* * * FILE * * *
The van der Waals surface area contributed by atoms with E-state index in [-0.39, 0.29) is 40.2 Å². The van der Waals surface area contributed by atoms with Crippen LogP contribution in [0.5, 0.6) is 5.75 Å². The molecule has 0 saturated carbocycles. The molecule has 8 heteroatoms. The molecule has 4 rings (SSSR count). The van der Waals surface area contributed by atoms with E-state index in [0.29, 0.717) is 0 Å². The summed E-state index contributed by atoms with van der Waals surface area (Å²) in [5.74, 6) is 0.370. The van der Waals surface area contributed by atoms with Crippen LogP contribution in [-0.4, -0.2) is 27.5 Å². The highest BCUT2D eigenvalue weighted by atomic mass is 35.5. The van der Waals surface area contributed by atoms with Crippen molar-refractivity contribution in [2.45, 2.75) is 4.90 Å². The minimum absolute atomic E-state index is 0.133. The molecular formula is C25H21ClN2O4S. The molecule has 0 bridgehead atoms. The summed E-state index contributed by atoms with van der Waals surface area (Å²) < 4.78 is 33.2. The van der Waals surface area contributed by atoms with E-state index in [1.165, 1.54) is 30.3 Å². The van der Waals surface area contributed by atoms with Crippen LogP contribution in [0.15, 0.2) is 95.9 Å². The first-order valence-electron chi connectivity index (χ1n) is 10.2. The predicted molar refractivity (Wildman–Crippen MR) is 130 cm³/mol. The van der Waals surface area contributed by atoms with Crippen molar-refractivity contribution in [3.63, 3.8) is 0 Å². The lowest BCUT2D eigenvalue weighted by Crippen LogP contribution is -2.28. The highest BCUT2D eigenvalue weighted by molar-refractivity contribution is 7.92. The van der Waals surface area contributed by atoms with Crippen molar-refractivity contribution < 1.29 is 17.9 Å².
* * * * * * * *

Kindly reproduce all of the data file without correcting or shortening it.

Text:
The van der Waals surface area contributed by atoms with E-state index in [-0.39, 0.29) is 40.2 Å². The van der Waals surface area contributed by atoms with Crippen LogP contribution in [0.5, 0.6) is 5.75 Å². The molecule has 0 saturated carbocycles. The molecule has 8 heteroatoms. The molecule has 4 rings (SSSR count). The van der Waals surface area contributed by atoms with E-state index in [0.29, 0.717) is 0 Å². The summed E-state index contributed by atoms with van der Waals surface area (Å²) in [5.74, 6) is 0.370. The van der Waals surface area contributed by atoms with Crippen LogP contribution in [-0.4, -0.2) is 27.5 Å². The highest BCUT2D eigenvalue weighted by atomic mass is 35.5. The van der Waals surface area contributed by atoms with Crippen molar-refractivity contribution in [2.45, 2.75) is 4.90 Å². The minimum absolute atomic E-state index is 0.133. The molecular formula is C25H21ClN2O4S. The molecule has 0 bridgehead atoms. The summed E-state index contributed by atoms with van der Waals surface area (Å²) < 4.78 is 33.2. The van der Waals surface area contributed by atoms with E-state index in [1.165, 1.54) is 30.3 Å². The van der Waals surface area contributed by atoms with Crippen LogP contribution in [0.15, 0.2) is 95.9 Å². The first-order valence-electron chi connectivity index (χ1n) is 10.2. The predicted molar refractivity (Wildman–Crippen MR) is 130 cm³/mol. The van der Waals surface area contributed by atoms with Crippen molar-refractivity contribution in [3.63, 3.8) is 0 Å². The lowest BCUT2D eigenvalue weighted by Crippen LogP contribution is -2.28. The highest BCUT2D eigenvalue weighted by molar-refractivity contribution is 7.92. The van der Waals surface area contributed by atoms with Crippen molar-refractivity contribution < 1.29 is 17.9 Å².